By Alex Bell
SW Radio Africa
06 January 2013
As corruption in Zimbabwe continues to thrive, more unnamed government ministers have been accused of being involved in multi-million dollar fraudulent deals.
According to a report by the Daily News newspaper government officials “could be receiving millions of dollars in bribes from foreign businessmen who use local politicians to launder money from Zimbabwe.”
Quoting email communications and other documents, the newspaper reports that government officials “work with middlemen who collect bribery money on behalf of billionaires some from Europe, who then benefit from deals to mine or buy gold and diamonds then smuggle minerals and cash out of the country.”
The report quotes emails between Harare based businessman Kamal Khalfan and a German national who asked for help to “clandestinely acquire diamonds from top government officials using opaque methods.” The German man reportedly told Khalfan that the deal to buy diamonds should not go through “official channels” but through underhand dealings using top government officials.
In the email exchanges, which Khalfan has insisted were “stolen” to damage his reputation, the businessman reportedly suggests that the German national must “budget for money to pay government officials in return for the favours he wanted.”
The report comes in the wake of calls for the new Mines Minister Walter Chidhakwa to name the individuals he claims have tried to bribe him, ever since he was sworn into office last year. The Minister claimed that within the first eight weeks of being Minister, he was offered bribes from senior players in the mining sector.
Zimbabwe’s corruption problem has continued to deepen in recent years, and in late 2013 the country was ranked as the third most corruption nation in Africa. According to an Afrobarometer report released in Senegal in November, corruption in Zimbabwe stands at 81 percent. This puts the country just behind Nigeria and Egypt, whose corruption statistics are slightly higher at 82 percent. In Zimbabwe corruption increased by 43 percent between 2002 and 2012, the report said.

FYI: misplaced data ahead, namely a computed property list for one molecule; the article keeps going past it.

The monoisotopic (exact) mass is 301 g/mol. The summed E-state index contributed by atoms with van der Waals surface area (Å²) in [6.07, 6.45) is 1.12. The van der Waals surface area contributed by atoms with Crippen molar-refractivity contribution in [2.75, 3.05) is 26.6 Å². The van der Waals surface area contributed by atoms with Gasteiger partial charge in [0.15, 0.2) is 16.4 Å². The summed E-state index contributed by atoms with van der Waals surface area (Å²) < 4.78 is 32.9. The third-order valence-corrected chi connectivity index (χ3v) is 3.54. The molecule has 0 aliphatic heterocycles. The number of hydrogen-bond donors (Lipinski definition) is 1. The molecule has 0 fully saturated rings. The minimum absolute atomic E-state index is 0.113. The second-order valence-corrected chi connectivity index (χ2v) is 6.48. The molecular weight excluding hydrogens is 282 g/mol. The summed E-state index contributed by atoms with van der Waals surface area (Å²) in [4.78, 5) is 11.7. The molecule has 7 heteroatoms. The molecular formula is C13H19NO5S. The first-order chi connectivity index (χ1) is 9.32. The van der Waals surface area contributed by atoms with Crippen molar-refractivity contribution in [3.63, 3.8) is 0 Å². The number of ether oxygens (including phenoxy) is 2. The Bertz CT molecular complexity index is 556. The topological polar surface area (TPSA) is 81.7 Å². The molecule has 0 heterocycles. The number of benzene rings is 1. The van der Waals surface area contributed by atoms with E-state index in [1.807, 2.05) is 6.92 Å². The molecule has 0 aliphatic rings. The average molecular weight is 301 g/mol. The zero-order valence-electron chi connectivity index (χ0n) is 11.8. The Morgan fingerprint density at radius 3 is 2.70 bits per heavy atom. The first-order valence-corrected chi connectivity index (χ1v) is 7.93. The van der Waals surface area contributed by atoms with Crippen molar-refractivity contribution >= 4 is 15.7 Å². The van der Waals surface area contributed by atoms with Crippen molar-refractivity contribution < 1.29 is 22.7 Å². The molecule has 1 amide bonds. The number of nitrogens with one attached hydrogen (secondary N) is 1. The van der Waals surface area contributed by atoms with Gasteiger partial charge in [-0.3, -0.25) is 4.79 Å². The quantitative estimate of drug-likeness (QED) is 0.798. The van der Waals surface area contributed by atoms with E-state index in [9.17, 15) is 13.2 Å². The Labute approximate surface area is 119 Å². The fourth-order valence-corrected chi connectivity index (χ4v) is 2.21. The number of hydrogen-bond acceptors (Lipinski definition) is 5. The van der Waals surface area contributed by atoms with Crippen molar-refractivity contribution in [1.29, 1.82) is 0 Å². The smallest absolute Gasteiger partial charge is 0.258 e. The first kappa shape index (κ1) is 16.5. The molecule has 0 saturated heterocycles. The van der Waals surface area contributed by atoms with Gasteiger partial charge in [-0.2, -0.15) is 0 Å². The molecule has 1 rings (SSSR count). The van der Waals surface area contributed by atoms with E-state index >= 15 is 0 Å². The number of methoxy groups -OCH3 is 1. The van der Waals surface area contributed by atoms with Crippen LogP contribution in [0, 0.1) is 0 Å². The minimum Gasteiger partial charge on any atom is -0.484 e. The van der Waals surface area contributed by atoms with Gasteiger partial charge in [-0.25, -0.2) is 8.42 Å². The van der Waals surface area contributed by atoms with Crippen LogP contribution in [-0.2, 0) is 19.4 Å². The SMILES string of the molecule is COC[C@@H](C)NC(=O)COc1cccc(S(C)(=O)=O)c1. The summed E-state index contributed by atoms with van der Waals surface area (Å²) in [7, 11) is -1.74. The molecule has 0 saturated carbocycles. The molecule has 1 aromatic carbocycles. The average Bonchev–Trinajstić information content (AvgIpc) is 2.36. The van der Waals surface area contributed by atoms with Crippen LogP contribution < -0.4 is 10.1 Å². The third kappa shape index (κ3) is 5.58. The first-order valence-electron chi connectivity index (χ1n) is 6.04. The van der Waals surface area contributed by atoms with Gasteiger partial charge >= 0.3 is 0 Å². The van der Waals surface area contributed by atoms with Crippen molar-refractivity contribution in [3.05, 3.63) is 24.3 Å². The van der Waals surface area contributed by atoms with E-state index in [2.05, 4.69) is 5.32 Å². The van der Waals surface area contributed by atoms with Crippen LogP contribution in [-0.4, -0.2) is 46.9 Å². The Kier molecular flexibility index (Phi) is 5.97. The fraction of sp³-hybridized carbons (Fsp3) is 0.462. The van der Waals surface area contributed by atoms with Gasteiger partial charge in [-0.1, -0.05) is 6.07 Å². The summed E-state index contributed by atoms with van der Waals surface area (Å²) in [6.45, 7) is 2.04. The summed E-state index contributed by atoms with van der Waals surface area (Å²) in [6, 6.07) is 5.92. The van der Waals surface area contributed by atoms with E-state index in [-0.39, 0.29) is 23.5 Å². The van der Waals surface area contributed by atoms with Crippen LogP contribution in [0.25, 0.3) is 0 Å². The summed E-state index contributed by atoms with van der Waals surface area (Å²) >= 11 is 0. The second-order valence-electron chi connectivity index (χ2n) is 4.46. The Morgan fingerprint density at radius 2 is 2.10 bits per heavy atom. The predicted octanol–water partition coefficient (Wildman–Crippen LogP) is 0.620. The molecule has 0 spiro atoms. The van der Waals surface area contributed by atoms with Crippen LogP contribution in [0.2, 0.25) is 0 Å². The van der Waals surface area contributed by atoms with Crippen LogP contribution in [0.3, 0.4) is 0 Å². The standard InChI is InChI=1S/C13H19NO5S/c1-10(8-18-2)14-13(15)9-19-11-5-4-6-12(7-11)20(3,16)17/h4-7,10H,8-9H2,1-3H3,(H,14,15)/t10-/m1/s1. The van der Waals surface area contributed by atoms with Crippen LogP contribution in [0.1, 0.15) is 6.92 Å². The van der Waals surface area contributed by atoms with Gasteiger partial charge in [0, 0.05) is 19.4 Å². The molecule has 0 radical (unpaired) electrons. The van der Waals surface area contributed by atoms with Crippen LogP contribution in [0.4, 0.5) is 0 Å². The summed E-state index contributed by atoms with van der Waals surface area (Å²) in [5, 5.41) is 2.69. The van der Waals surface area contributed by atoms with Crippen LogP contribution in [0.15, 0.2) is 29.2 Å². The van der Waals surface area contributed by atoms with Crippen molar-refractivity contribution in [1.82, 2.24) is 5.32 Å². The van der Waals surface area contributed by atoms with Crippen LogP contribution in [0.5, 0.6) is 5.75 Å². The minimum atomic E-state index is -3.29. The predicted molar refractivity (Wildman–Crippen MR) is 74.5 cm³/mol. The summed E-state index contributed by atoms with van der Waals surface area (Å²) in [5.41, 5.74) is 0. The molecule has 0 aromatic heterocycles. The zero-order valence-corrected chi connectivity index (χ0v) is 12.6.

A separate report on corruption in the country has also suggested that the problem is worsening. International anti-corruption watchdog, Transparency International (TI) last month said Zimbabwe was one of the most corrupt countries in the world. In its 2013 Corruption Perception Index (CPI), TI said Zimbabwe was ranked 157 out of the 177 assessed nations, making the country the most corrupt in the Southern African region.
Political commentator Clifford Mashiri said that corruption will continue to worsen in Zimbabwe until there is the political will to tackle the issue. He told SW Radio Africa that “no one is interested in doing anything about it, because the people who can do something about it are the people involved.”
“It is the ordinary Zimbabwe who will continue to suffer as long as corruption carries on unchecked. And there is no way we should expect any political will (to change the situation) from the current dispensation,” Mashiri said.
This was echoed by Farai Maguwu, the head of the Centre for Natural Resource Governance. He told SW Radio Africa that tackling corruption “needs strong political will to put the foot down and start correcting where we got it wrong.”